Thy King Cometh unto thee Meek
Matthew 21:1-9 - 1st Sunday in Advent - Nov 30, 2014

Dear Baptized and forgiven of God, subjects of the King of all kings. Thy King cometh unto Thee meek and lowly, and may we receive our humble king with humble hearts, belieiving in Him for the full forgiveness of all our sin.

An interesting fact in U.S. history: Before becoming the first president of the United States, a military colonel suggested that George Washington become king. Of course he refused the man’s suggestion. And later, he was elected president.

But Washington would have made a great king. What a blessing. The only problem: what about his descendants? those who would have inherited the throne? Things are good when the king is good. But what happens when the king is bad?

The good news is that we never have to question the sincerity of our King (the King of all kings, and Lord of all lords). We never have to question his goodness. Behold, Thy King cometh unto Thee, meek and lowly, just and having salvation.

We never have to question His motives. He doesn’t come to satisfy popular opinion. He doesn’t come to be politically correct. He doesn’t come to give in to rich lobbyists.

He comes with our absolute best interests in mind, in the way that best servers our eternal soul. Granting our deepest needs, by providing forgiveness for all we’ve ever done wrong, making us 100% acceptable to the Father, and ready for eternal life.

How do we know that? The King of all kings, Lord of all lords, comes riding on a donkey. This shows He comes in peace. Not the kind of peace that comes from getting every last earthly thing we desire, but the kind of peace that comes from knowing He forgives our every last sin. Peace in knowing that God is at peace with us because of Christ’s life and sacrifice.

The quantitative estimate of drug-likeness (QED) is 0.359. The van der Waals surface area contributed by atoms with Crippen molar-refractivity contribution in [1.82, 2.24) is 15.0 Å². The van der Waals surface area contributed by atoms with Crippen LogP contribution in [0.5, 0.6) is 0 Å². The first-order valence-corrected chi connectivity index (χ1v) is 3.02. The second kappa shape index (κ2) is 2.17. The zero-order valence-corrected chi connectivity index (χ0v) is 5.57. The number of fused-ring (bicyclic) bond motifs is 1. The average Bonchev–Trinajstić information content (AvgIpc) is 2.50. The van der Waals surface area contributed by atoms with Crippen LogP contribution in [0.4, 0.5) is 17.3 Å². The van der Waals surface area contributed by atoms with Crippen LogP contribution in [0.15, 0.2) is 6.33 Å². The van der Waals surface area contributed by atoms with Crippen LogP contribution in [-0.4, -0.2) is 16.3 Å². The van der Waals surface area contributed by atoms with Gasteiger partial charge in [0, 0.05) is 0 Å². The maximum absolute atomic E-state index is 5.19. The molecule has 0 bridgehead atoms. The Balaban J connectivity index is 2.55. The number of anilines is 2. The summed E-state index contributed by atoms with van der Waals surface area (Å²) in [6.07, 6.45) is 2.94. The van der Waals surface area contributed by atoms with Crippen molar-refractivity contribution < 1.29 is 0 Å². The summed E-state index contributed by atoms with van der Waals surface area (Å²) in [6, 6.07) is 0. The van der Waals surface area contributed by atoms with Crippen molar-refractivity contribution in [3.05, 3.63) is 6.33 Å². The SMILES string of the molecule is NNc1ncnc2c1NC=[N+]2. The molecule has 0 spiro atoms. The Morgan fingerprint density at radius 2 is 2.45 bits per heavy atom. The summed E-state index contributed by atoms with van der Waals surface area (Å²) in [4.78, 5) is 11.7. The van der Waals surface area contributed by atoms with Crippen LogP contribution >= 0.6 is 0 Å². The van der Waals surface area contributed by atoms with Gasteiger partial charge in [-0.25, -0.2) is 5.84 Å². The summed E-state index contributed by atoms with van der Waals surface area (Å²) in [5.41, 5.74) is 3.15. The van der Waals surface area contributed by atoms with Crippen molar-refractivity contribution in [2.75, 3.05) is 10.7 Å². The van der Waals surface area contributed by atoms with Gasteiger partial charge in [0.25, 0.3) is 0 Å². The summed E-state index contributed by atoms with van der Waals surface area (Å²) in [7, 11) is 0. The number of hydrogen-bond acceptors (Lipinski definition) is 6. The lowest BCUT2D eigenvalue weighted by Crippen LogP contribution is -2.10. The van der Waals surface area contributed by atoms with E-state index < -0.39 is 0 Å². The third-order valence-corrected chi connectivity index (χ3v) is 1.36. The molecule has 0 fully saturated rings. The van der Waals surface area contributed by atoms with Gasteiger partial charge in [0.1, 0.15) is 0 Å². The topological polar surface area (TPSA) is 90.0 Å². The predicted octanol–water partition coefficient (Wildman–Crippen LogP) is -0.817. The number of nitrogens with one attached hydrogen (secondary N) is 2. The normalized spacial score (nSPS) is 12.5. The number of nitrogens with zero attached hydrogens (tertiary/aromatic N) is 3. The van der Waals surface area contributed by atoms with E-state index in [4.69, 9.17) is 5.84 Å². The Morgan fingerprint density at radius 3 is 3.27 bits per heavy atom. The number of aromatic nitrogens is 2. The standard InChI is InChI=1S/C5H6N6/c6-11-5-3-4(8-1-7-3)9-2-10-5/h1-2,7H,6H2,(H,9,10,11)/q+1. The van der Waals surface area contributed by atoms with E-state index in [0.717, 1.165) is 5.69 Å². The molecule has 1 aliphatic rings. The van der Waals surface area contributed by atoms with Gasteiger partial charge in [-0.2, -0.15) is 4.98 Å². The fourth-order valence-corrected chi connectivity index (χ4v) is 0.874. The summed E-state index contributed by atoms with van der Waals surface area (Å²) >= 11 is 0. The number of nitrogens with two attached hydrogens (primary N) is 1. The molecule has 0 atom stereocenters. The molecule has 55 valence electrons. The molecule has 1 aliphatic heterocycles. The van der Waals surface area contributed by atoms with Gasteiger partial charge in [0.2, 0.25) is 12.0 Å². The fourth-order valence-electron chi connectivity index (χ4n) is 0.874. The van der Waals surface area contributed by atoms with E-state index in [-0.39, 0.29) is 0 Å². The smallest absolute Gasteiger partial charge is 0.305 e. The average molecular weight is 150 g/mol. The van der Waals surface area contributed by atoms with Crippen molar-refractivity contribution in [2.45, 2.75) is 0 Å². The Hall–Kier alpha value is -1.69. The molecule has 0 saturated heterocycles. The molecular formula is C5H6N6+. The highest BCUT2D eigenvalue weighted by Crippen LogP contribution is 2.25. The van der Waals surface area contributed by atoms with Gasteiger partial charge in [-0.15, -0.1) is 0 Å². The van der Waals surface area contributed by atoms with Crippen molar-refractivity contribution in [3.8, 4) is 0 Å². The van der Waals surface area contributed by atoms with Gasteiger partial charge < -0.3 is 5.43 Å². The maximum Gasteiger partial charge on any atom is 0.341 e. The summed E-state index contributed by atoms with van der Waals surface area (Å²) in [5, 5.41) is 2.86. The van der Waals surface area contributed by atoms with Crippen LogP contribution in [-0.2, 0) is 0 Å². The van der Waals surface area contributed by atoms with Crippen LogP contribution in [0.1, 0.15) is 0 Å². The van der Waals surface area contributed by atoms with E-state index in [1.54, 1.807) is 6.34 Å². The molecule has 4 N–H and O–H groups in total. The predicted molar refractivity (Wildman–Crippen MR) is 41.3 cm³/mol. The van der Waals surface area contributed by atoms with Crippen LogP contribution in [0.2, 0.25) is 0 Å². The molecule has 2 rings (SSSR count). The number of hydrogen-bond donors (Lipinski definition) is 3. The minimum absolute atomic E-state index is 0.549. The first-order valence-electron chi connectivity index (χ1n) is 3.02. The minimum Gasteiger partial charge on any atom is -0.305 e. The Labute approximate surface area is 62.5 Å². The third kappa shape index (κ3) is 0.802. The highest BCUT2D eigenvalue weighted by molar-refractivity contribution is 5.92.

Hosanna the people shouted, as Jesus entered Jerusalem. Hosanna, meaning, Save us Lord. But save us from what? Being God’s chosen people, they were used to being the most powerful nation on earth. They had a very hard time losing that power. Living under foreign rule. Their government was taken away and given to another – to King Caesar.

Hosanna!, Save us Lord. “Save us from these cruel Romans, Jesus. Save us from oppression and persecution. Save us from those who make life hard for us Lord.” And it certainly wouldn’t have been easy for them.

But the problem was that hardly anyone was looking at their own issues inside their own hearts. Hardly anyone was saying, “Save us from our own sins.”

Many had a certain type of belief in Jesus, because He performd miracles. He fed the 5000. He stilled the storm. He walked on water. He had all the right answers. People thought, surely this hero is gonna save us from our hardships and inconveniences.

Yet, the one who once walked on water was soon saying “I thirst.” The one who had all the power of God, was soon being forsaken of God. The one who had all the answers, was soon asking “Why?” The one who had the power to give life, was soon laying down His own.